I've been wrapping my head around eigendecomposition and i have stumbled onto something that seems to be confusing.

Given Matrix Transformation $$A = \begin{bmatrix}5&2&0\\2&5&0\\4&-1&4\end{bmatrix}$$ and Input Matrix $$Q = \begin{bmatrix}1&0&-1\\1&0&1\\1&1&5\end{bmatrix}$$

I Extracted Lambda diagonal Transformation $$\Lambda = \begin{bmatrix}7&0&0\\0&4&0\\0&0&3\end{bmatrix}$$

Formula for eigendecomposition: $$A = Q\Lambda 𝑄^{-1}$$ This means:

  1. Multiply Matrix $Q$ by $\Lambda$ Transformation ($Q\Lambda$), which means this matrix would be scaled based on the given inputs.
  2. Then multiply by inverse of Matrix $Q$ ($Q\Lambda Q^{-1}$)

But, everything must now be back to the origin since a transformation multiply by an inverse transformation $Q^{-1}$ cancels each other out and produces identity matrix.

Why is the resulting matrix equal to $\left[\begin{smallmatrix}5&2&0\\2&5&0\\4&-1&4\end{smallmatrix}\right]$?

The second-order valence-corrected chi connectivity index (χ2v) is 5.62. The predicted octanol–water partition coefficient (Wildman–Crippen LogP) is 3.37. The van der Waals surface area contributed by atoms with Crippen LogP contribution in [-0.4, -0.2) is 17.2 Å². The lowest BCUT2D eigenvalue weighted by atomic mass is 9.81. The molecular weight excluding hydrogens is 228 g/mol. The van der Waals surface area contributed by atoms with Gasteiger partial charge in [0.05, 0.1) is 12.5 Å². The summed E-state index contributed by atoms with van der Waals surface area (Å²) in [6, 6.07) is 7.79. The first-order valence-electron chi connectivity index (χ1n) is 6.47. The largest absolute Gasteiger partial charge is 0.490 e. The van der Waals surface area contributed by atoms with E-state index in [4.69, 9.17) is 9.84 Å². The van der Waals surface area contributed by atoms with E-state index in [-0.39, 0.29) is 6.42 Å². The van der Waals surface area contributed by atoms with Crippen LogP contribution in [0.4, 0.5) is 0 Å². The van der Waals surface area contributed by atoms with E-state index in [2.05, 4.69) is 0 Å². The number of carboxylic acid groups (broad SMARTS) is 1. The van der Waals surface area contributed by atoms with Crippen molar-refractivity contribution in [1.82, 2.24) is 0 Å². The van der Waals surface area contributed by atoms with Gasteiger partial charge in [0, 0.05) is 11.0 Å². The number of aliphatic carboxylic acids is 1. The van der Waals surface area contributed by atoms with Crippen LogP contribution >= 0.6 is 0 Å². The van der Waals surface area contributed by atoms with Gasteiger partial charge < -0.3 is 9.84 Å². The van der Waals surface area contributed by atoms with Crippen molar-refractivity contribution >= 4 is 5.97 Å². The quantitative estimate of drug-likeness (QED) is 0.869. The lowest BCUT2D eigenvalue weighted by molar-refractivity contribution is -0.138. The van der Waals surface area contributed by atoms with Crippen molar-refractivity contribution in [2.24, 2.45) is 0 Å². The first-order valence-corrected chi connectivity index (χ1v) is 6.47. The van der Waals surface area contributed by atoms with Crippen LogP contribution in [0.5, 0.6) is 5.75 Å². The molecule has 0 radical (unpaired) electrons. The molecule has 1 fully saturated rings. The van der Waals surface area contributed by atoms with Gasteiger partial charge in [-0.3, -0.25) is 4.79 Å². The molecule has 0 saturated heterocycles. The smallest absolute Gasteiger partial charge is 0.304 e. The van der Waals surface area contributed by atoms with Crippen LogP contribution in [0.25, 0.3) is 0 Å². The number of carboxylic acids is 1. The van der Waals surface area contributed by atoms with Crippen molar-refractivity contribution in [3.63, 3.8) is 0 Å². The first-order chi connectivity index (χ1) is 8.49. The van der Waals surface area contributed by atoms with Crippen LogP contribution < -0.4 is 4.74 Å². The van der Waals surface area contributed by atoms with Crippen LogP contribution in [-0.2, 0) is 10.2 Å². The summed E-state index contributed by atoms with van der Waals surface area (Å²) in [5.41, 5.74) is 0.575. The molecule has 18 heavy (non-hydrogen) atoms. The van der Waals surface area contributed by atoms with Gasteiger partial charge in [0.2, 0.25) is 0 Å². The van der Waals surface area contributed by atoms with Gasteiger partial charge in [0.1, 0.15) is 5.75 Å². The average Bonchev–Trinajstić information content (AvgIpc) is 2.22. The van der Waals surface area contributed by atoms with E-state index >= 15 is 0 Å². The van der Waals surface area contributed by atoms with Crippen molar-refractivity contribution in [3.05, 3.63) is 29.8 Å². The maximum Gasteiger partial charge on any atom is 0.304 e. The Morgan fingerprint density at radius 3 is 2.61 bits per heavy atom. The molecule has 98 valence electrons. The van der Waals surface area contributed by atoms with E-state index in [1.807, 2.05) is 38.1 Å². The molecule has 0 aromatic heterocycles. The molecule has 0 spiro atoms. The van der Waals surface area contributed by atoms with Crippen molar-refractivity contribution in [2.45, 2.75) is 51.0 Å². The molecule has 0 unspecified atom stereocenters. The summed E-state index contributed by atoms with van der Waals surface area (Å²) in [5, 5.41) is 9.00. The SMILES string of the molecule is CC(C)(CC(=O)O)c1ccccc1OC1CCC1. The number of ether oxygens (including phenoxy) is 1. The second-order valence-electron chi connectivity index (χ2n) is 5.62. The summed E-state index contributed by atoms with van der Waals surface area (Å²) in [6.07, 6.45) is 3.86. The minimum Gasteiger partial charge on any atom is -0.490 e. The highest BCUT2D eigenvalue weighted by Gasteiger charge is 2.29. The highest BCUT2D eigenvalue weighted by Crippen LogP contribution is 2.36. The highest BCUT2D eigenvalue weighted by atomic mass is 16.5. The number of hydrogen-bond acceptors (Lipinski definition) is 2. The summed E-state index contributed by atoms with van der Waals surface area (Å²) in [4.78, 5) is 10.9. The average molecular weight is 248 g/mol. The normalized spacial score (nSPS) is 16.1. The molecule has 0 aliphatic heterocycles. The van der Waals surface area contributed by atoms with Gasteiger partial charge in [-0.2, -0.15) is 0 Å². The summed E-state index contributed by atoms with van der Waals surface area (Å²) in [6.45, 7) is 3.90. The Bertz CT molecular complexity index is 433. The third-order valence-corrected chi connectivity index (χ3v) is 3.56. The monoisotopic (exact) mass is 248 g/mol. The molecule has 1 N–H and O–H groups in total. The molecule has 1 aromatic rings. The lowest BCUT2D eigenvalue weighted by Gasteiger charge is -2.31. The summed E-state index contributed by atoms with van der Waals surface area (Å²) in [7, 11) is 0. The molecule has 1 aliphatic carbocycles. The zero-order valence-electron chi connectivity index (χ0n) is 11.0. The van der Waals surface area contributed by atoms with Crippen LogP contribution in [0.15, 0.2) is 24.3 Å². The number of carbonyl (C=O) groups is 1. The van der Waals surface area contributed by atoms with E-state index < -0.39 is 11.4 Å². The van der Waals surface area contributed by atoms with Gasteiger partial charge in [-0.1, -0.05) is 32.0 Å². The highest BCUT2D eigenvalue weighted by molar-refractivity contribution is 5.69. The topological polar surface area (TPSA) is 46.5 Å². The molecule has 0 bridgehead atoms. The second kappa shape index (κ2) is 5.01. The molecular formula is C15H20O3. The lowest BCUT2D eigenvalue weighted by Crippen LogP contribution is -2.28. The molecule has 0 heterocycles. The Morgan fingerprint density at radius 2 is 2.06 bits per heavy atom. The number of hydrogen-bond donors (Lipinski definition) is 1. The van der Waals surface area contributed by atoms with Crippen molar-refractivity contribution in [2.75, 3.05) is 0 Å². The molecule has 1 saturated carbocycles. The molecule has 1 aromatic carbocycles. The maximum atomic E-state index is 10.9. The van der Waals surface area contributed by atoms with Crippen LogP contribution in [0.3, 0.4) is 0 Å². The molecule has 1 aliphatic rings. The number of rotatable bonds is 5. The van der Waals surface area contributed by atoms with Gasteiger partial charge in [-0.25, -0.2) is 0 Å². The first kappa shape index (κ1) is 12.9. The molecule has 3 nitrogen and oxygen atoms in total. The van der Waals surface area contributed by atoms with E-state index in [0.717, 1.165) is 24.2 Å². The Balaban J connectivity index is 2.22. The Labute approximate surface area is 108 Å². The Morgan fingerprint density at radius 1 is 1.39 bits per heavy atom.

\begin{align*} (QQ^{-1})\Lambda&=(\text{Identity Matrix})(\Lambda) \\ &=\Lambda \end{align*} Then lambda matrix should be the answer, right?

  • $\begingroup$ This site uses MathJax and Markdown to format its content. (There's a help button labeled "?" that elaborates on how to use markdown in the editor; it has a link to MathJax help too I believe.) Please use them in future posts. $\endgroup$ Jun 14, 2021 at 4:45

1 Answer 1


Matrix multiplication is not commutative: $Q\Lambda Q^{-1} \neq QQ^{-1}\Lambda$ in general.

  • $\begingroup$ but why, im thinking right shear then scale then left shear = scaled origin | right shear then left shear then scaled = scaled origin. I'm still confused $\endgroup$
    – iZner
    Jun 14, 2021 at 5:08
  • $\begingroup$ do you know any website where i could visually see the 3d matrix transformation, it's kinda weird that i couldn't find any $\endgroup$
    – iZner
    Jun 14, 2021 at 5:16
  • 1
    $\begingroup$ @iZner You would be right if it happened that all the diagonal entries of $\Lambda$ were the same. They are not though, so $\Lambda$ is not a uniform scaling; it acts differently on each component. $\endgroup$ Jun 14, 2021 at 6:38

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